Celtic folk legend Mary Black, on the phone from her native Dublin a few months ago, was distracted by family party during an interview to promote her “Last Call” tour, sharing, “My son Danny’s band The Coronas just went to No. 1 in Ireland with its new ‘Trust the Wire’ album. And he did it all himself, with no major-label help!”
Danny O’Reilly, who brings the group to town this week, confirmed the news, recently calling from his Dublin home.
His newly minted imprint, So Far So Good Records, was a success: “My mom is very proud of us, and she’s very good at stealth promotion for her son wherever she goes,” he says, chuckling.
The chart-topping “Trust the Wire” — its title refers to instinctive faith circus aerialists must have in their balancing skills — is the band’s fifth release. It follows a disappointing fourth for heavy hitter Island Records, 2014’s “The Long Way,” which soured O’Reilly on show biz.
“We knew the drawbacks of signing with a major, and we knew we were taking a risk,” he says of the initially promising deal, which fizzled when the album’s first single failed to catch fire on radio. “They just stopped everything and wouldn’t even let us try to promote it. And unfortunately, these are the harsh truths of the music industry.”
But The Coronas’ manager built an escape clause into the Island contract, which activated when tour support stopped.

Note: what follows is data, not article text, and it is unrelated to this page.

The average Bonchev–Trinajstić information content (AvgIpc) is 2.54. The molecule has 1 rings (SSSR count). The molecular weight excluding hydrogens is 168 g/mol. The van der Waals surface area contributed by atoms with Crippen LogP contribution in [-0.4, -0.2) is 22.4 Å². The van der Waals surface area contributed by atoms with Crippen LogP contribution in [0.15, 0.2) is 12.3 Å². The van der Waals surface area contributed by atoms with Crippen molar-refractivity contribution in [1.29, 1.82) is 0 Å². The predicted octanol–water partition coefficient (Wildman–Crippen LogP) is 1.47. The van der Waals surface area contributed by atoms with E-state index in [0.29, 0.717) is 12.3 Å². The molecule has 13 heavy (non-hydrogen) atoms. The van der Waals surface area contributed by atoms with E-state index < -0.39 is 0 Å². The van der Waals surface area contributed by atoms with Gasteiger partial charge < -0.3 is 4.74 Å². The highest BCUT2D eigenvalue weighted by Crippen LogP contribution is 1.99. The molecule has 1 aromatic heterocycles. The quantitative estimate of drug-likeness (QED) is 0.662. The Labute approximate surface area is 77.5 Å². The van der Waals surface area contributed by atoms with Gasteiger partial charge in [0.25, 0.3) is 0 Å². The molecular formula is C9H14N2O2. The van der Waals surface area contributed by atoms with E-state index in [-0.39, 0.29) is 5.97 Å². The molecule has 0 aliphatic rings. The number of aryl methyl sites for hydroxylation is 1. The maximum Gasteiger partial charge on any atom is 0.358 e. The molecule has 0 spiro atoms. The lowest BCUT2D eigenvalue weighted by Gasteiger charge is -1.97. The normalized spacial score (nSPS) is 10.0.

“So when they didn’t meet the criteria they said they would, we got the album back and were free to set up our own label,” says O’Reilly, 32.
The decision wasn’t financial. It was about gaining creative control, which allowed him to pen chiming folk-pop metaphors — U.K. hits “Real Feel” and “We Couldn’t Fake It” — which explain his artistic philosophy.
“They’re us reminding ourselves about what we do, why we do it, and how lucky we are to do it,” he says.
O’Reilly is glad he hails from a huge singing-songwriting clan, which includes his aunt Frances Black, and Bay Area-based uncles Shay and Michael, who often collaborate with Mary as The Black Family.
“They’re amazing. I used to listen to them on my headphones when I was 3, and I was just enthralled by their harmonies,” says the singer, who now works with his sister, Roisin O.
He always has his wise parent to consult for advice: “From a young age, mom always encouraged me to write my own songs,” O’Reilly says. “And she also warned me that this industry is hard, and no matter how talented you are, you’re not guaranteed any success. And that gave us our work ethic.”
IF YOU GO
Where: Brick and Mortar Music Hall, 1710 Mission St., S.F.
When: 9 p.m. Nov. 18
Tickets: $13 to $15 (sold out)
Contact: (415) 800-8782, www.ticketweb.com